Despite releasing in 2013, the Sony 16-70mm F4 (Zeiss branding) has somehow still retaining a rather massive price tag regardless of age.
Although it was a fantastic lens upon release, there have been many other APS-C lenses that have come out since then.
So how does this old lens hold up to more modern offerings? Read on below.
Looking for a quick summary before jumping in?
- Decent build quality
- Optical image stabilization
- Nice all metal build
- Generally overshadowed by modern competition
Size & Weight
So first up, let’s talk about size and weight.
Although old, the Sony 16-70mm F4 maintains a typical compact mirrorless build, measuring 2.95 inches (7.5cm) long and weighing 10.8oz (308g).
Although this was quite impressive back when it released, some newer lenses such as the fabulous Sigma 18-50mm F2.8 offer similar specs whilst being even smaller and lighter.
Is the lens well built?
Being a Zeiss branded lens, you’d expect the build quality to be top notch, and yes, it’s pretty solid.
The lens is made from a nice mix of metal and polycarbonate, albeit with a plastic lens hood and cap.
Honestly, it’s not quite as nice as some newer APS-C lenses, such as the Sony 16-55mm F2.8, but this old zoom still feels built to last.
Aesthetics & Ergonomics
Ergonomically, the focus and zoom rings are rather small, but still quite grippy, making the day-to-day usage of this lens quite nice. Unfortunately doesn’t have any physical switches (like AF/MF).
As for aesthetics, beauty is always subjective but I think this is a somewhat ugly lens. The black metal barrel is a little plain, and the small Zeiss logo is the only thing breaking up the monotony.
Of course, who cares about the look of a lens as long as it performs well, right? Speaking of which…
As for image quality, there’s a lot to coveras the Sony 16-70mm F4 has such a large zoom range. My lens tests are never very scientific, and I usually just eyeball things by pixel-peeping.
To start, images shot at 16mm/F4 show respectably sharp centers, but there is quite a lot of softness in the corners. Stopping down doesn’t do much to remedy the corner sharpness at this focal length.
About mid-range at 40mm F4, we see similar results. Razor sharp centers and softer corners, even when stopped down a good bit.
When zoomed all the way in, the overall image runs a little softer but is overall much more consistent from edge-to-edge.
Again, this lens is a bit older (with how fast tech is advancing), so while it may have been top-of-the-line a few years ago, competitors like the Sony 16-55mm F2.8 or the Sigma 18-50mm F2.8 have started to beat it out in terms of pure sharpness.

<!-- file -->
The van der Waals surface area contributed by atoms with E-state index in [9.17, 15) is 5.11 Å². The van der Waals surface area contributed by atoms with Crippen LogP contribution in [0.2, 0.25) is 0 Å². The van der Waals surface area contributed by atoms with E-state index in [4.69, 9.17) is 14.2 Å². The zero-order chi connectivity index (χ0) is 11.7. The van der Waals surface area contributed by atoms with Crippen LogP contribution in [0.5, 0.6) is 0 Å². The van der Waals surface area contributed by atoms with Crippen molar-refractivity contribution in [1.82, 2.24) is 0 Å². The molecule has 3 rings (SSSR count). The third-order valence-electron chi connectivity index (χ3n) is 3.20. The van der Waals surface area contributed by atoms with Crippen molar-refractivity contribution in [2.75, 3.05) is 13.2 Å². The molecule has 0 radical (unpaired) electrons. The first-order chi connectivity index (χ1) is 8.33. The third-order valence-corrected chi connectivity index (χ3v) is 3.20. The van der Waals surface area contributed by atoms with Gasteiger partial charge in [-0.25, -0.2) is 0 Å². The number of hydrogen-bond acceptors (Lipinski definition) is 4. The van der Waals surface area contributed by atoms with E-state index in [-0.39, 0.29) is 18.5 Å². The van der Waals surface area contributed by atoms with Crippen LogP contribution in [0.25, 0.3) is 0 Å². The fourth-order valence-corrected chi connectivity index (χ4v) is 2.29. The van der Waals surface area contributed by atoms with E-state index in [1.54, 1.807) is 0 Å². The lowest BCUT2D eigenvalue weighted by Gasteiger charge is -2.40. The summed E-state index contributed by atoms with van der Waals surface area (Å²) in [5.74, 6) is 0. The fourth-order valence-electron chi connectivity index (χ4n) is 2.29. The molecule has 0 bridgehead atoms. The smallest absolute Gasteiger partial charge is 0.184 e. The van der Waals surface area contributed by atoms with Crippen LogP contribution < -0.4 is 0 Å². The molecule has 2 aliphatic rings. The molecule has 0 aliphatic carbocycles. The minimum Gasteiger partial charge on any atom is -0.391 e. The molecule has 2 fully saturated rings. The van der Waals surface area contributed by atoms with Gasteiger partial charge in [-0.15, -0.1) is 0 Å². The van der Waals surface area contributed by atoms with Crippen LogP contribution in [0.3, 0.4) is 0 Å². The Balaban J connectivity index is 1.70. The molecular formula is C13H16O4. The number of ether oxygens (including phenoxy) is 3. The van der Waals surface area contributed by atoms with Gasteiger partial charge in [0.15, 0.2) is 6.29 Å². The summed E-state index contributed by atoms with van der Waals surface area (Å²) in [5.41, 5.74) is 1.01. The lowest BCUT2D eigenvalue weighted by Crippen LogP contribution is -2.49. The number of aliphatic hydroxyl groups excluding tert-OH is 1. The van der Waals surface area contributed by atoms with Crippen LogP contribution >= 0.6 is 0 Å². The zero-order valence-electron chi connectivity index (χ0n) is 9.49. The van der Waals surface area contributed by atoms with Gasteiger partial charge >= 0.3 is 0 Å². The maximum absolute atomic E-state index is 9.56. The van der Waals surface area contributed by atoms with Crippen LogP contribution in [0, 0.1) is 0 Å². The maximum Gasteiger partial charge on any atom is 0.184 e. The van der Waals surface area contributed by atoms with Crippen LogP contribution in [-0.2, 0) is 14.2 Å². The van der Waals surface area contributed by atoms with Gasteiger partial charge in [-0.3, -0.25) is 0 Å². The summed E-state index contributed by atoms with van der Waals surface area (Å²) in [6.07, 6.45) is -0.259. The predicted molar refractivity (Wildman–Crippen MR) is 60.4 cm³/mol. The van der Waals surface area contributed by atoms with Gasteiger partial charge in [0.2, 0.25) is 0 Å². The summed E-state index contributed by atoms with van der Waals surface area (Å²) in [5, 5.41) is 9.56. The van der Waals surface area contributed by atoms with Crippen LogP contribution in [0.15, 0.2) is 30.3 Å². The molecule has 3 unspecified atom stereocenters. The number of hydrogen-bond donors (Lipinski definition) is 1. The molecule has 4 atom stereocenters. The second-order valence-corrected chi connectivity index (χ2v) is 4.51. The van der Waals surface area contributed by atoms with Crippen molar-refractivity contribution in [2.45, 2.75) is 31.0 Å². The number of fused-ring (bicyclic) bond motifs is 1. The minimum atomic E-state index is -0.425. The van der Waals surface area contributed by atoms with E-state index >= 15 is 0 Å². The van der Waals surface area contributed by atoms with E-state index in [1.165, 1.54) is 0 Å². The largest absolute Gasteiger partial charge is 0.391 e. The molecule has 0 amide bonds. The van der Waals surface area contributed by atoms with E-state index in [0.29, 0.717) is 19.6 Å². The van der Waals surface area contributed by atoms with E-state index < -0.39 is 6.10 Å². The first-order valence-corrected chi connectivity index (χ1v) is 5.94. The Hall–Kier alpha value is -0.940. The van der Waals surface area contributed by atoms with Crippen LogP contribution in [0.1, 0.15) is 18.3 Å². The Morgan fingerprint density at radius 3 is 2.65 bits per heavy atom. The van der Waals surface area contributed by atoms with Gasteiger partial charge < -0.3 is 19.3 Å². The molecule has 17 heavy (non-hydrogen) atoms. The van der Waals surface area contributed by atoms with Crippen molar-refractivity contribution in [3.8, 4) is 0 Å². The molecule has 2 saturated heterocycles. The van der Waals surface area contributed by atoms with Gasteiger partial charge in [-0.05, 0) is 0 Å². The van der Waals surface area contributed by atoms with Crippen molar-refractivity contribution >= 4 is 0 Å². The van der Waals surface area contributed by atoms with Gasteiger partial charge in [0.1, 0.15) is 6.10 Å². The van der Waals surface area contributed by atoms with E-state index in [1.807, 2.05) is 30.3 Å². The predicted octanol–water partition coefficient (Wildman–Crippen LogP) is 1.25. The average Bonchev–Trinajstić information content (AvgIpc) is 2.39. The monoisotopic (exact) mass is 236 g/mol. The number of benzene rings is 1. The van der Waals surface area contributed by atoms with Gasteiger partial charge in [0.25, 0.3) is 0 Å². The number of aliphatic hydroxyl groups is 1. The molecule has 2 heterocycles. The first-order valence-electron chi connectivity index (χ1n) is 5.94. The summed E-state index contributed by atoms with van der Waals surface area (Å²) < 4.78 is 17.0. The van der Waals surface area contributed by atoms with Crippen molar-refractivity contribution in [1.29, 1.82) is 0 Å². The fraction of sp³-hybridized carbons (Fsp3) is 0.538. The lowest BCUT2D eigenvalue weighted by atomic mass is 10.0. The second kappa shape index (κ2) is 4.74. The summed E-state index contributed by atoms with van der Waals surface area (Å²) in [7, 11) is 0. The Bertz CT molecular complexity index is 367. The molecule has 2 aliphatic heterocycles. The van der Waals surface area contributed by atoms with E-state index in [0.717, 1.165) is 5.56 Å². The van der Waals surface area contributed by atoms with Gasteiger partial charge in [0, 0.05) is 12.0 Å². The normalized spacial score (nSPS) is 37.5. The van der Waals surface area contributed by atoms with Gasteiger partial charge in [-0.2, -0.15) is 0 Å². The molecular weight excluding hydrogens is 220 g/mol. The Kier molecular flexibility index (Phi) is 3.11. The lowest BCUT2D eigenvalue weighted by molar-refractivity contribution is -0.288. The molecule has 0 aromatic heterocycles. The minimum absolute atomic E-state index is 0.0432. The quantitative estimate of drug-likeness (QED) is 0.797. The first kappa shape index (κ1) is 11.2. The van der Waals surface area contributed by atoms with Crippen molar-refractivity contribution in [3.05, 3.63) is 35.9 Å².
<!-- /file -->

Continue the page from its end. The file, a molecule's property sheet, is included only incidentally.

Optical Quirks & Flaws
As for optical flaws, this lens suffers from one major issue: decentering. My copy was fine, but apparently over the years there have been many quality control issues, causing some lenses to put out absolutely awful performance. What most users suggest is to print out a sharpness test online after purchasing your copy.
Otherwise, distortion and vignetting are moderate, but easily fixable in post-processing. Chromatic abberations can pop up in high-contrast situations, but are largely removable with a single click in Lightroom. I’ve personally never been quite as bothered by CA.
Overall Optical Performance
Overall, the optical performance of this lens is solid, but doesn’t really stand up to more modern options. Sharpness is decent, but gets beaten out by the razor sharp Sony 16-55mm F2.8.
Besides that, the decentering issue makes it kind of a crapshoot as to whether or not you’ll actually get a good copy of the lens.
As for autofocus, it works well enough for the age. The Sony 16-70mm F4 (usually) delivers quick and reliable focus, but it can really slip up in low light.
Expect plenty of hunting issues when shooting in dark environments. Not really much of a surprise, but still, newer lenses generally don’t struggle as much these days.
For my fellow fans of manual focus, do note that the (small) focusing ring is focus-by-wire, making the MF experience usually pretty lackluster.
The ring is decently dampened, but there’s just something about a focus-by-wire system that just feels so inaccurate.
My Final Thoughts
This lens was top-tier when it debuted back in 2013, but nowadays some of the competitors have caught up. Before we round out the review, I’d like to offer a couple alternatives.
First, I have to to suggest the incredible Sigma 18-50mm F2.8. The zoom range isn’t quite as versatile, but sharpness is off the charts, its incredibly small, and, to top it off, is quite affordable.
Second, if you’re looking for a similar zoom range, consider the Tamron 17-70mm F2.8. It’s huge and it’s heavy, but image quality is great and the constant F2.8 aperture is quite nice to have.
Finally, the Sony 16-55mm F2.8 is arguably the best zoom for APS-C cameras. It’s razor sharp, built like a tank, but its incredibly expensive in comparison.
I would personally suggest going with one of my aforementioned alternatives, but either way, the Sony 16-70mm F4 is still a pretty decent lens.
It’s fairly sharp, autofocus usually works well, and it was small. If you’re dead set on picking up this lens, I’ll include purchase links below (consider buying used to save money). Thanks for reading!